To find out your matplotlib version number, import it and print the __version__ attribute:
>>> import matplotlib >>> matplotlib.__version__ '0.98.0'
You can find what directory matplotlib is installed in by importing it and printing the __file__ attribute:
>>> import matplotlib >>> matplotlib.__file__ '/home/jdhunter/dev/lib64/python2.5/site-packages/matplotlib/__init__.pyc'
Each user has a matplotlib configuration directory which may contain a matplotlibrc file. To locate your .matplotlib/ directory, use matplotlib.get_configdir():
>>> import matplotlib as mpl >>> mpl.get_configdir() '/home/darren/.matplotlib'
On unix-like systems, this directory is generally located in your HOME directory. On windows, it is in your documents and settings directory by default:
>>> import matplotlib >>> mpl.get_configdir() 'C:\\Documents and Settings\\jdhunter\\.matplotlib'
There are a number of good resources for getting help with matplotlib. There is a good chance your question has already been asked:
If you are unable to find an answer to your question through search, please provide the following information in your e-mail to the mailing list:
your operating system; (Linux/UNIX users: post the output of uname -a)
matplotlib version:python -c `import matplotlib; print matplotlib.__version__`
where you obtained matplotlib (e.g., your Linux distribution’s packages or the matplotlib Sourceforge site, or the enthought python distribution EPD).
any customizations to your matplotlibrc file (see Customizing matplotlib).
if the problem is reproducible, please try to provide a minimal, standalone Python script that demonstrates the problem. This is the critical step. If you can’t post a piece of code that we can run and reproduce your error, the chances of getting help are significantly diminished. Very often, the mere act of trying to minimize your code to the smallest bit that produces the error will help you find a bug in your code that is causing the problem.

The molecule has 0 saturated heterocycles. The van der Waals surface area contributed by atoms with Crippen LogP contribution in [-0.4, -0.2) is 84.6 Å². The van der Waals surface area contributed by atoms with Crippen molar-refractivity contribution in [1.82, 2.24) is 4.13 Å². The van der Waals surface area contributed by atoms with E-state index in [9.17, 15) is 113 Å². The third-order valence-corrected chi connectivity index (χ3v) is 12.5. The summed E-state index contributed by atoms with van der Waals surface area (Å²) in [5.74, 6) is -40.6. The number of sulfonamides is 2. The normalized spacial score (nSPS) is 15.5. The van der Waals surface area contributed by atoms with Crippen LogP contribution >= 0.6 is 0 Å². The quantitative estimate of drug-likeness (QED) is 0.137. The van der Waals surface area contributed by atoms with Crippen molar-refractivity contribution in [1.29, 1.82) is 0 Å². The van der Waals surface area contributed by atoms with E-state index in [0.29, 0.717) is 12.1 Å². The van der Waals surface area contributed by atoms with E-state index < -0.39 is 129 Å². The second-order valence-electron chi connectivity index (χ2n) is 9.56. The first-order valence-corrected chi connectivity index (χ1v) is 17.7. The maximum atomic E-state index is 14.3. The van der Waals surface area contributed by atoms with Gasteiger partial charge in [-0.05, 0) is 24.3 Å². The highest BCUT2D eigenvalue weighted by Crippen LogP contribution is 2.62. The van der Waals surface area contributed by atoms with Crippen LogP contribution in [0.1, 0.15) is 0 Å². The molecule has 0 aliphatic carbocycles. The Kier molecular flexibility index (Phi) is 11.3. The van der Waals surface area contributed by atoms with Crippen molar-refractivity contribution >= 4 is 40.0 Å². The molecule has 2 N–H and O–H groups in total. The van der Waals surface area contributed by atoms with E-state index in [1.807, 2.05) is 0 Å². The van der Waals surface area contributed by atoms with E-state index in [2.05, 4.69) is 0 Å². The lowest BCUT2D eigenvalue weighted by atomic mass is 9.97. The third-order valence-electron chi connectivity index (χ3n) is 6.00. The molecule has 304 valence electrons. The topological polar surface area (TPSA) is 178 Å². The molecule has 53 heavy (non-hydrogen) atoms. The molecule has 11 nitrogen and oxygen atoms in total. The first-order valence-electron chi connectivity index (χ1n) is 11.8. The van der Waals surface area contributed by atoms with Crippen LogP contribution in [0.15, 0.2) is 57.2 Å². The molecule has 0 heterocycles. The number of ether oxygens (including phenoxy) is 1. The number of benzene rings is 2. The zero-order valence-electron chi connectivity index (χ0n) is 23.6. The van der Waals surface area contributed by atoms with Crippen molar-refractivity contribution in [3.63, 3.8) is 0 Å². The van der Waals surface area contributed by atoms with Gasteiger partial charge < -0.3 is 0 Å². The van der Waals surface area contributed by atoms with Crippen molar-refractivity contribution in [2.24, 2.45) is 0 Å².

you can get very helpful debugging output from matlotlib by running your script with a verbose-helpful or --verbose-debug flags and posting the verbose output the lists:> python simple_plot.py --verbose-helpful > output.txt
If you compiled matplotlib yourself, please also provide
any changes you have made to setup.py or setupext.py
the output of:rm -rf build python setup.py build
The beginning of the build output contains lots of details about your platform that are useful for the matplotlib developers to diagnose your problem.
your compiler version – eg, gcc --version
Including this information in your first e-mail to the mailing list will save a lot of time.
You will likely get a faster response writing to the mailing list than filing a bug in the bug tracker. Most developers check the bug tracker only periodically. If your problem has been determined to be a bug and can not be quickly solved, you may be asked to file a bug in the tracker so the issue doesn’t get lost.
First make sure you have a clean build and install (see How to completely remove matplotlib), get the latest git update, install it and run a simple test script in debug mode:
rm -rf build rm -rf /path/to/site-packages/matplotlib* git pull python setup.py install > build.out python examples/pylab_examples/simple_plot.py --verbose-debug > run.out
Of course, you will want to clearly describe your problem, what you are expecting and what you are getting, but often a clean build and install will help. See also Getting help.